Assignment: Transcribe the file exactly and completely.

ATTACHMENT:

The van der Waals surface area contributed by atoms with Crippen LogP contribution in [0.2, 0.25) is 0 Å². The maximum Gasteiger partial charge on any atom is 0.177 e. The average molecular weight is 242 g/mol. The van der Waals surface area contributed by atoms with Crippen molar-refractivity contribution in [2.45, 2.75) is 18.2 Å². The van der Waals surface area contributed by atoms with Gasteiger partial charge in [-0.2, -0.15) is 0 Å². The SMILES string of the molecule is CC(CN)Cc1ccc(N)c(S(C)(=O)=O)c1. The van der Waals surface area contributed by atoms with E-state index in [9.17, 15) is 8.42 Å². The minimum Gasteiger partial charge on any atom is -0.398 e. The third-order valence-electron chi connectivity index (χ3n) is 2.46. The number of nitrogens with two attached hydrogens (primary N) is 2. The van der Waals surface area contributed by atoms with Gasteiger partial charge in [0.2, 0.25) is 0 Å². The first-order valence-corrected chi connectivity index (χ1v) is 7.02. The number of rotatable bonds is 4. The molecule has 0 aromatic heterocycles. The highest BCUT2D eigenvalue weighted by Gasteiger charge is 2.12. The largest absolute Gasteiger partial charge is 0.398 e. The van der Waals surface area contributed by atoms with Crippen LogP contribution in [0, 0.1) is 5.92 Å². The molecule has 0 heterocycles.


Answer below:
The van der Waals surface area contributed by atoms with Crippen LogP contribution in [0.2, 0.25) is 0 Å². The maximum Gasteiger partial charge on any atom is 0.177 e. The average molecular weight is 242 g/mol. The van der Waals surface area contributed by atoms with Crippen molar-refractivity contribution in [2.45, 2.75) is 18.2 Å². The van der Waals surface area contributed by atoms with Gasteiger partial charge in [-0.2, -0.15) is 0 Å². The SMILES string of the molecule is CC(CN)Cc1ccc(N)c(S(C)(=O)=O)c1. The van der Waals surface area contributed by atoms with E-state index in [9.17, 15) is 8.42 Å². The minimum Gasteiger partial charge on any atom is -0.398 e. The third-order valence-electron chi connectivity index (χ3n) is 2.46. The number of nitrogens with two attached hydrogens (primary N) is 2. The van der Waals surface area contributed by atoms with Gasteiger partial charge in [0.2, 0.25) is 0 Å². The first-order valence-corrected chi connectivity index (χ1v) is 7.02. The number of rotatable bonds is 4. The molecule has 0 aromatic heterocycles. The highest BCUT2D eigenvalue weighted by Gasteiger charge is 2.12. The largest absolute Gasteiger partial charge is 0.398 e. The van der Waals surface area contributed by atoms with Crippen LogP contribution in [0, 0.1) is 5.92 Å². The molecule has 0 heterocycles.